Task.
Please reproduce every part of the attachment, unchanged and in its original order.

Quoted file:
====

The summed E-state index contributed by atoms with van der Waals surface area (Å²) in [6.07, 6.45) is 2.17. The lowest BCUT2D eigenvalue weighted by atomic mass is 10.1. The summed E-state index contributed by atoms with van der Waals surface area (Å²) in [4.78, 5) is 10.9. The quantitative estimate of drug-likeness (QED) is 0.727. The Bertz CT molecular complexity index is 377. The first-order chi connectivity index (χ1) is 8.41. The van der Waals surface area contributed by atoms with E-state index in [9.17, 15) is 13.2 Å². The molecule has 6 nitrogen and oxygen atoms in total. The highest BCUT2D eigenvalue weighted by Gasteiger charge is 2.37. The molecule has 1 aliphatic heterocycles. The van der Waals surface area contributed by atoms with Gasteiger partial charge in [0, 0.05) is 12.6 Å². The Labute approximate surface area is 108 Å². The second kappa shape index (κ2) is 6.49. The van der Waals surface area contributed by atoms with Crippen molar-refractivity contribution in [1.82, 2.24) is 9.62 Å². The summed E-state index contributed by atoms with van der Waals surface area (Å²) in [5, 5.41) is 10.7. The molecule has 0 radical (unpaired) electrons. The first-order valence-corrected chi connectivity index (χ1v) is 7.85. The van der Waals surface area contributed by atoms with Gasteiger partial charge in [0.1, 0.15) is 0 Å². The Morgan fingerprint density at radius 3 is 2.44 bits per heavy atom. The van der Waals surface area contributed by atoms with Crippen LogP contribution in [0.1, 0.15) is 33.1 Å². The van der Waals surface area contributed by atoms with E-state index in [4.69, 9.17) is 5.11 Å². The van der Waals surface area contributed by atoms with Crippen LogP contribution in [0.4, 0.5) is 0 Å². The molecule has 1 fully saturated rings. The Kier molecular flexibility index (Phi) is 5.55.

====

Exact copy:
The summed E-state index contributed by atoms with van der Waals surface area (Å²) in [6.07, 6.45) is 2.17. The lowest BCUT2D eigenvalue weighted by atomic mass is 10.1. The summed E-state index contributed by atoms with van der Waals surface area (Å²) in [4.78, 5) is 10.9. The quantitative estimate of drug-likeness (QED) is 0.727. The Bertz CT molecular complexity index is 377. The first-order chi connectivity index (χ1) is 8.41. The van der Waals surface area contributed by atoms with E-state index in [9.17, 15) is 13.2 Å². The molecule has 6 nitrogen and oxygen atoms in total. The highest BCUT2D eigenvalue weighted by Gasteiger charge is 2.37. The molecule has 1 aliphatic heterocycles. The van der Waals surface area contributed by atoms with Gasteiger partial charge in [0, 0.05) is 12.6 Å². The Labute approximate surface area is 108 Å². The second kappa shape index (κ2) is 6.49. The van der Waals surface area contributed by atoms with Crippen molar-refractivity contribution in [1.82, 2.24) is 9.62 Å². The summed E-state index contributed by atoms with van der Waals surface area (Å²) in [5, 5.41) is 10.7. The molecule has 0 radical (unpaired) electrons. The first-order valence-corrected chi connectivity index (χ1v) is 7.85. The van der Waals surface area contributed by atoms with Gasteiger partial charge in [0.1, 0.15) is 0 Å². The Morgan fingerprint density at radius 3 is 2.44 bits per heavy atom. The van der Waals surface area contributed by atoms with Crippen LogP contribution in [0.1, 0.15) is 33.1 Å². The van der Waals surface area contributed by atoms with E-state index in [4.69, 9.17) is 5.11 Å². The van der Waals surface area contributed by atoms with Crippen LogP contribution in [0.4, 0.5) is 0 Å². The molecule has 1 fully saturated rings. The Kier molecular flexibility index (Phi) is 5.55.